Thursday, January 2, 2014

What I’m reading #108

Some people have too much time on their hands: here is a sonnet whose every line is an anagram of the title of the famous painting “Washington Crossing the Delaware”. An amazing feat. Pointless, but then so is golf. The poet was David Shulman, who died last week and seems to have been a bit, well, odd.  

Good news in the Washington Post about proper bookshops. They’re back! At least in Frederick, Maryland. Quote unquote:
The American Booksellers Association, which represents independent bookstores, says its membership — it hit a low of 1,600 in 2008 — has grown 6.4 percent in 2013, to 2,022. Sales were up 8 percent in 2012, and those gains have held this year. […] E-books, however, have not come to overwhelm bookselling as many experts predicted five years ago. Statistics from earlier this year showed that e-book sales were up 5 percent in the first quarter, compared with 28 percent in 2012 and 159 percent in 2011.
Whatever we think of James Blunt’s music, he’s very funny on Twitter. Can’t quote: far too rude.

The New Yorker’s Alex Ross in 1995 on New Zealand indie music. Quote unquote:
The major rock bands of New Zealand show few traces of classic punk, and with good reason; the urban spite of the Sex Pistols or the Ramones must have seemed a little overwrought against landscapes dotted by sheep. 
Distance looks our way and, er. . . Still, his description of the Chills’ “seductively morose disposition” is spot-on.

Over at Standpoint, Lionel Shriver gets on her bike. Quote unquote:
Oh, no doubt my half-baked Hindu happiness won't last. Still, whatever our mode of transport, we could all stand to dial back emotions in traffic that increase risk-taking, aggression and abuse of others’ rights of way.
Well, yes.

Bookwise I’m reading – or will read over the next couple of days – John Eliot Gardiner on Bach, Edward Behr on food, Judy Golding on her father William, and Middlemarch (too shaming that I have not already). My wife is reading The Luminaries. She reports, “It’s really good!” Who knew? Honestly, nobody tells us anything.

No blogging for a bit because I’m off to Tutukaka. Yes, Tutukaka. Also Ngunguru and possibly Matapouri.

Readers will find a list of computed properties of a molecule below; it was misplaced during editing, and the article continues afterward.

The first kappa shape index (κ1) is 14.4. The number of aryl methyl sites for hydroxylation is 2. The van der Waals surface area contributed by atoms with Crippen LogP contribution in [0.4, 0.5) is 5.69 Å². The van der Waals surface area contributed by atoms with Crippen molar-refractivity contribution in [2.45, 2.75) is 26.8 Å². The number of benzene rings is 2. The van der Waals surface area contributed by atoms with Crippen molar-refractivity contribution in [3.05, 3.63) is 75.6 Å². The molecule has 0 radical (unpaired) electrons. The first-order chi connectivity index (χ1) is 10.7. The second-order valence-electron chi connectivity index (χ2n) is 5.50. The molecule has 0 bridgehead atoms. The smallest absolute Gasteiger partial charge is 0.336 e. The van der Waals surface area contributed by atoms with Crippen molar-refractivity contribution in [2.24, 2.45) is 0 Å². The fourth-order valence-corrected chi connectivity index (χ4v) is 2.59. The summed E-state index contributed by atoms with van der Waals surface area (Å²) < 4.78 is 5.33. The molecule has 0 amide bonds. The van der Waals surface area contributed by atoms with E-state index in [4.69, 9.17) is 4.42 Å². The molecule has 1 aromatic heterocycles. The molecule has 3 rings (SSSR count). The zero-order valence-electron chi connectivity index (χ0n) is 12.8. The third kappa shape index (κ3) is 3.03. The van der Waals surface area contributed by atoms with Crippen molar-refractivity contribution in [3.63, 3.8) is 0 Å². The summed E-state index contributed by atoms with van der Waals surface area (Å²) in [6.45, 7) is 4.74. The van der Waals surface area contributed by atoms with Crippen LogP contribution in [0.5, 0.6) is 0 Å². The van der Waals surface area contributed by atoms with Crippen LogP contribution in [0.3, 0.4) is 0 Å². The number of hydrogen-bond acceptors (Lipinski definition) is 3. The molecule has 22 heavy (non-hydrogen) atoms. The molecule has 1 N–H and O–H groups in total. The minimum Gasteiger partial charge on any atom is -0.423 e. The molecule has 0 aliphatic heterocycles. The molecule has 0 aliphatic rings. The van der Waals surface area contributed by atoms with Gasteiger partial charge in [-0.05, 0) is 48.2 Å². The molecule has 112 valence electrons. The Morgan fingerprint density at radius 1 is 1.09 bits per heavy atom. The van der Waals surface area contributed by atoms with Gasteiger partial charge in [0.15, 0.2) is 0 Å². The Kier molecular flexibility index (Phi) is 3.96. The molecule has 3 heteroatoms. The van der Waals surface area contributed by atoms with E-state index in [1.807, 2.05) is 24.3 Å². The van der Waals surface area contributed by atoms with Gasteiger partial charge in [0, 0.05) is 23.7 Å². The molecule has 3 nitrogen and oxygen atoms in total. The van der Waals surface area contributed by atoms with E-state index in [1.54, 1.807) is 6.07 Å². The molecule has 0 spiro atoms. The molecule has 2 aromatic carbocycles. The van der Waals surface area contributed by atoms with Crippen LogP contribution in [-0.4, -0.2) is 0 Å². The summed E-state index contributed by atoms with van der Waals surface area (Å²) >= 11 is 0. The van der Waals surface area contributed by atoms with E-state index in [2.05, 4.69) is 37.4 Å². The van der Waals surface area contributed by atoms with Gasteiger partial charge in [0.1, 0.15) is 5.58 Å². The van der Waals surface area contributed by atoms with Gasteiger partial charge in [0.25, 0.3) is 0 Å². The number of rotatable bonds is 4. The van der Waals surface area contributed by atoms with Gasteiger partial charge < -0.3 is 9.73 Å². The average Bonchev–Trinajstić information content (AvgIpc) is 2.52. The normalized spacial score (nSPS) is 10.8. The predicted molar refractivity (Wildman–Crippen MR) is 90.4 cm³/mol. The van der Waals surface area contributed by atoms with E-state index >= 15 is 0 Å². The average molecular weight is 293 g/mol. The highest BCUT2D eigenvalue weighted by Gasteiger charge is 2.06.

So here is Frank Zappa – subtitled in Italian, because he was Sicilian – with “Let Me Take You to the Beach” from his 1978 album Studio Tan, with Max Bennett on bass (he played with Peggy Lee) and Paul Humphrey on drums (he played with Wes Montgomery and Charles Mingus), Eddie Jobson (who replaced Eno in Roxy Music) on keyboards  and Don Brewer – surely you remember Grand Funk Railroad – on bongos. Listen carefully:


Denis said...

Golf is not pointless. Golf is very close to being the closest metaphor for modern life. The closest is, of course, football - being soccer, not that other game with rucks, and scrums, and McCaws and all. A detailed explanation of this might, or might not, be available at some point in the future.

Stephen Stratford said...

As Pauline Hanson would say, "Please explain."

Denis said...

Ah yes, the golf- as- metaphor issue. Start with the assumption golf is a skill not a sport. This is because sports have two people (tennis and boxing as examples) going straight at each other. Or, it is two teams (football and basketball for instance).
Golfers are on their own. Professionals and the rich have caddies to help and advise them. No one else does. This gives the rich a significant advantage.
The reward is small, a cup in the green, and distant, often frighteningly so. Lots of Par Five golf holes can run to a half-kilometer and sometimes longer.
Obstacles and hazards are everywhere – slopes/hills/trees/bunkers/creeks/mud and anything else nature or a fiend of a greenkeeper can produce. There are detailed and complicated rules. The penalties are strict
The golfer has relatively primitive tools to get them to the prize.
It is all about determination, skill and concentration, not to mention needing to be aware of others, who might appear sociable but are capable of having their own agenda, leaving them tempted to hinder or destroy our person’s hopes and dreams.
Oh, and once our golfer gets through all this, to enjoy the moment of triumph, what happens? He or she has to do it all seventeen more times. That triumph might be deep but it is short lived. The slog to repeat it is long and difficult.
If this is not a metaphor for life in this or any other century find me a better one.

Stephen Stratford said...

Thank you - I have a glimmering of understanding now of what baffled me when I had a go. You should be a writer or something. But I still think the 19th hole was the best.